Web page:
Hearing Anil, a 40-year citizen of Tangalle, Sri Lanka, describe his drive along the ocean near his home on Dec. 26, 2004, was a life-changing event. For Anil, witnessing a "silent ocean" meant only one thing - a tsunami.
Within moments of seeing the still water, he was shouting "run" to his fellow citizens and rushing to safer ground.
His words, spoken eight years ago, not only spurred me to action, but many others in our region and around the world. And the results - multi-faceted relief and support efforts to help people in Sri Lanka and throughout Southeast Asia - are still being felt today.
In the months following the 2004 tsunami, a new village of 24 homes, Kettakallawatta, was built, a trade centre evolved and public education became a priority. Many volunteers spearheaded a local contingency, organized through support from Developing World Connections, called the Kamloops Tangalle Friendship Committee. To date, more than 500 volunteers have travelled to Tangalle from Kamloops and beyond. Their efforts have improved life in Tangalle dramatically.
Our original education focus was on opportunities for less fortunate students to improve their English and computer skills. The first education commitment in 2006 was to provide an English-language focused after-school program at the Daffodil English School in downtown Tangalle. To date, that program has provided space, materials and staffing to enable 30-plus students per year receive certificates indicating their participation and educational improvement.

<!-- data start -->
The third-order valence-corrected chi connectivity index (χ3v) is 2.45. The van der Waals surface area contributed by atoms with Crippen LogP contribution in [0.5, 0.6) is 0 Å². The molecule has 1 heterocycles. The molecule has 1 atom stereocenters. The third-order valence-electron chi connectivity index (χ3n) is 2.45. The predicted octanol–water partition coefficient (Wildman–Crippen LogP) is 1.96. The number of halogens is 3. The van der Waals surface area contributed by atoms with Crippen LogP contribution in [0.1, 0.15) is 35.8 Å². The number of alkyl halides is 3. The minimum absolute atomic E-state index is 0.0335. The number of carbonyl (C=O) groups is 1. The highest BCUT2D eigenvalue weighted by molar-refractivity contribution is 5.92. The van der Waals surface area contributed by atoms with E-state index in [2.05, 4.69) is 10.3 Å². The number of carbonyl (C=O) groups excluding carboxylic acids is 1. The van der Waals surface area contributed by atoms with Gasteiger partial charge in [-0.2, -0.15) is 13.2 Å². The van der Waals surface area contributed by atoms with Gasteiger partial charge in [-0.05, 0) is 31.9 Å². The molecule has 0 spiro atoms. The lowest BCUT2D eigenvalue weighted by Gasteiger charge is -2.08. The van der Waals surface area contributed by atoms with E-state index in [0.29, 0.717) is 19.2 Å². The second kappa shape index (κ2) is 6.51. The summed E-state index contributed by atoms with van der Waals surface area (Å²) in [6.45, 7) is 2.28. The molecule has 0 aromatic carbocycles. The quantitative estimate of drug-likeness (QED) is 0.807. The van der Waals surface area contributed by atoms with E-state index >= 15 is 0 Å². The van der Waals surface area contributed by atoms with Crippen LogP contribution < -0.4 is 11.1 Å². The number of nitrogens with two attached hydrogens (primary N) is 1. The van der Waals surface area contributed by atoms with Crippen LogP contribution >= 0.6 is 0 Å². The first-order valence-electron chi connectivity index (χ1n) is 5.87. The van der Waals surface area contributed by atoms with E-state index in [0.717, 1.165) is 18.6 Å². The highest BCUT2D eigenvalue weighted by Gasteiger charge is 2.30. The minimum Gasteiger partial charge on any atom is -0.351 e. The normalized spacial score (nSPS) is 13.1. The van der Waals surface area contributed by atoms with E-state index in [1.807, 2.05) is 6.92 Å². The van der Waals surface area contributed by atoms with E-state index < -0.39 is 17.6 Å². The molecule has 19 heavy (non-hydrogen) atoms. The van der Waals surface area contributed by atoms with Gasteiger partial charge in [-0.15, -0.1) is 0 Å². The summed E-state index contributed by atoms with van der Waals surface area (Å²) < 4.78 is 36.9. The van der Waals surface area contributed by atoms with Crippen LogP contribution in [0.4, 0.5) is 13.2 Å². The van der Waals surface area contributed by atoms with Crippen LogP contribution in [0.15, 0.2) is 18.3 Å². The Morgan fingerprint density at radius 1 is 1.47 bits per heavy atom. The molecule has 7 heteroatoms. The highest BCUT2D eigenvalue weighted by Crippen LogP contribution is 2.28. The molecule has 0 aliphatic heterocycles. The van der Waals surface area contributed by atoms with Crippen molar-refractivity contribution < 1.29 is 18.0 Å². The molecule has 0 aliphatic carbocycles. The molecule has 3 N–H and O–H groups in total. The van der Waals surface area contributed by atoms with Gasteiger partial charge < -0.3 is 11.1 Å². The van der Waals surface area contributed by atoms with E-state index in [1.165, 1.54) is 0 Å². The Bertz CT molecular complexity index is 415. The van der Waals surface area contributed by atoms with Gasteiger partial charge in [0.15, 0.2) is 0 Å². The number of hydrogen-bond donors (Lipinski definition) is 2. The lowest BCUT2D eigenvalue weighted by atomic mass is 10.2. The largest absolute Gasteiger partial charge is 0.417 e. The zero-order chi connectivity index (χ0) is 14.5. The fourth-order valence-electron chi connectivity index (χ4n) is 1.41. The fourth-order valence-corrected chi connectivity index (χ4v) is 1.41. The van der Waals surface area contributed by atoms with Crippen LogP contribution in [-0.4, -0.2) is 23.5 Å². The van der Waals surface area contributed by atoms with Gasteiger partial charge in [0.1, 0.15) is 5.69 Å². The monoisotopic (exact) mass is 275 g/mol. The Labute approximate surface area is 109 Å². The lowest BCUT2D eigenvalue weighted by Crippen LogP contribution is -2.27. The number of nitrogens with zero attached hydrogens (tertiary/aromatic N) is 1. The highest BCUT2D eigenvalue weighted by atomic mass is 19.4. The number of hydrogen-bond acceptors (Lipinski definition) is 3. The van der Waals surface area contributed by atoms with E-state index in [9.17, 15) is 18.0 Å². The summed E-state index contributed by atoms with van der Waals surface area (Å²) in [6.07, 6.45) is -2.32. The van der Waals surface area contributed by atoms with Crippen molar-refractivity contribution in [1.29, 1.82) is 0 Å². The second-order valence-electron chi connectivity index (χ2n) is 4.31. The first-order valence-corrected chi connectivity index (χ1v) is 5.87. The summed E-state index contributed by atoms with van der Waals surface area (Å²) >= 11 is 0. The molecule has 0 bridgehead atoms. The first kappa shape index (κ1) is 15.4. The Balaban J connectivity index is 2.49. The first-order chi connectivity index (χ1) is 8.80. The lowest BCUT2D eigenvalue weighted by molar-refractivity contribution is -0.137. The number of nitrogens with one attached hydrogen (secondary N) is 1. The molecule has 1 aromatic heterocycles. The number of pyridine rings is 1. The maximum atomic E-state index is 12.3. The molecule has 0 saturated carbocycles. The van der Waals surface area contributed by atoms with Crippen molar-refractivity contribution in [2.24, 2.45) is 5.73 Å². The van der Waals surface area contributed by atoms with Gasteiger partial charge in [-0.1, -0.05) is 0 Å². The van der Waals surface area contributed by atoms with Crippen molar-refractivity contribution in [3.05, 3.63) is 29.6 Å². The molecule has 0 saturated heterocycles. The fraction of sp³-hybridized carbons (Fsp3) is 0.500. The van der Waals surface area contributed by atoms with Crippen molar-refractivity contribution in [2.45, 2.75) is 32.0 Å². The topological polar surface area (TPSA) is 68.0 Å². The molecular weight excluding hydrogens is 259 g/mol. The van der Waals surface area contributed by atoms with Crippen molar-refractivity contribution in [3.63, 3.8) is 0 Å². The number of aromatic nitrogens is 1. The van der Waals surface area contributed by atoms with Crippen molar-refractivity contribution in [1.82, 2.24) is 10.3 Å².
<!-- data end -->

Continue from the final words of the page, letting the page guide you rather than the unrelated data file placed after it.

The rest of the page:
Dean Coder, our district's International Program principal of the day, joined me during a volunteer trip to Tangalle in 2008 where we visited school sites, district offices and the Daffodil English School. The English teachers we spoke with indicated English verbal skills were the largest struggle for them locally. Through an agreement between School District 73 and the KTFC, our No. 1 wish became a reality. Our goal to have a Tangalle student attend one semester per year fully immersed in an English-speaking setting with a full scholarship, including home stay, has progressed and our fourth student arrived this month.
Previous Tangalle students increased not only their English skills, but their confidence and understanding of what they have to offer their families, friends and community members. With thanks to the Rotary Clubs of Kamloops, local home stay families, and to our graciously giving School District International Program staff and teachers, the program is very successful.
It's heart-warming to hear of the camaraderie and support these students give each other and younger students when they return home to Tangalle. For me, it has been gratifying to see these students become increasingly confident during their Canadian stay. Based on our ongoing communication with representatives in
Tangalle, past scholarship students are pursuing local education in engineering and optometry, again, with scholarship support as a result of their individual hard work and commitment. A scholarship opportunity today can create a Tangalle leader of tomorrow.
Annette Glover is a school board trustee.
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